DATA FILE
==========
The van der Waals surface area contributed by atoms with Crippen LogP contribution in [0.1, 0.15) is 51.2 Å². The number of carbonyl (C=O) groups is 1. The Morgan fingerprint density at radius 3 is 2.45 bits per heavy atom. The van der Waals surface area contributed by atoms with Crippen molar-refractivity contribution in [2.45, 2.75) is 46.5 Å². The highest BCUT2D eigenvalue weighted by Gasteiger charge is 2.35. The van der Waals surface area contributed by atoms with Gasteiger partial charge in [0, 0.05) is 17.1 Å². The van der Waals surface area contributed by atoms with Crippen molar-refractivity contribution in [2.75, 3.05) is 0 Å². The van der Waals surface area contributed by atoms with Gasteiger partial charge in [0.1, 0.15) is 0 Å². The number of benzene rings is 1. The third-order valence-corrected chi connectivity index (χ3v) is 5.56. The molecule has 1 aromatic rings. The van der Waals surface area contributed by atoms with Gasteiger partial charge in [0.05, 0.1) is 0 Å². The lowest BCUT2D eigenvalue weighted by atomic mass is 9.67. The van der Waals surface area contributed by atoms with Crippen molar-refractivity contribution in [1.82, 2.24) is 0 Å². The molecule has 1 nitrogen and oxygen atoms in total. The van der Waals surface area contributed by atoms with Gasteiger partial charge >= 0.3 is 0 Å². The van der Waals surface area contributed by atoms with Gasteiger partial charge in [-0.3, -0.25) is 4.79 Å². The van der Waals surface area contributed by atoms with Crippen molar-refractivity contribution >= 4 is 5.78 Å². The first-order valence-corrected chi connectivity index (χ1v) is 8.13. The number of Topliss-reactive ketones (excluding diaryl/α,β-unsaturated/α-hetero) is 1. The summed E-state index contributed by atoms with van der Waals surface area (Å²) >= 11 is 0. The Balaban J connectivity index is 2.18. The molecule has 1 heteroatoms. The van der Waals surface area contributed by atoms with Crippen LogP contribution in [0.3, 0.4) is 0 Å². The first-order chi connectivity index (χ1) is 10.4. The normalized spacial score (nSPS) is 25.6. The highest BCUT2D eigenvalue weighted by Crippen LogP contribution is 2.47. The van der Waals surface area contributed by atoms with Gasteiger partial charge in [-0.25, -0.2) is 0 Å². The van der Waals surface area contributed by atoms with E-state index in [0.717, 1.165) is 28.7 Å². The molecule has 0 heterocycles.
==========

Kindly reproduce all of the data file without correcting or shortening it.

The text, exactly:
The van der Waals surface area contributed by atoms with Crippen LogP contribution in [0.1, 0.15) is 51.2 Å². The number of carbonyl (C=O) groups is 1. The Morgan fingerprint density at radius 3 is 2.45 bits per heavy atom. The van der Waals surface area contributed by atoms with Crippen molar-refractivity contribution in [2.45, 2.75) is 46.5 Å². The highest BCUT2D eigenvalue weighted by Gasteiger charge is 2.35. The van der Waals surface area contributed by atoms with Gasteiger partial charge in [0, 0.05) is 17.1 Å². The van der Waals surface area contributed by atoms with Crippen molar-refractivity contribution in [2.75, 3.05) is 0 Å². The van der Waals surface area contributed by atoms with Gasteiger partial charge in [0.1, 0.15) is 0 Å². The number of benzene rings is 1. The third-order valence-corrected chi connectivity index (χ3v) is 5.56. The molecule has 1 aromatic rings. The van der Waals surface area contributed by atoms with Gasteiger partial charge in [0.05, 0.1) is 0 Å². The lowest BCUT2D eigenvalue weighted by atomic mass is 9.67. The van der Waals surface area contributed by atoms with Crippen molar-refractivity contribution in [1.82, 2.24) is 0 Å². The molecule has 1 nitrogen and oxygen atoms in total. The van der Waals surface area contributed by atoms with Gasteiger partial charge >= 0.3 is 0 Å². The van der Waals surface area contributed by atoms with Gasteiger partial charge in [-0.3, -0.25) is 4.79 Å². The van der Waals surface area contributed by atoms with Crippen molar-refractivity contribution >= 4 is 5.78 Å². The first-order valence-corrected chi connectivity index (χ1v) is 8.13. The number of Topliss-reactive ketones (excluding diaryl/α,β-unsaturated/α-hetero) is 1. The summed E-state index contributed by atoms with van der Waals surface area (Å²) >= 11 is 0. The Balaban J connectivity index is 2.18. The molecule has 1 heteroatoms. The van der Waals surface area contributed by atoms with Crippen LogP contribution in [0.3, 0.4) is 0 Å². The first-order chi connectivity index (χ1) is 10.4. The normalized spacial score (nSPS) is 25.6. The highest BCUT2D eigenvalue weighted by Crippen LogP contribution is 2.47. The van der Waals surface area contributed by atoms with Gasteiger partial charge in [-0.25, -0.2) is 0 Å². The van der Waals surface area contributed by atoms with E-state index in [0.717, 1.165) is 28.7 Å². The molecule has 0 heterocycles.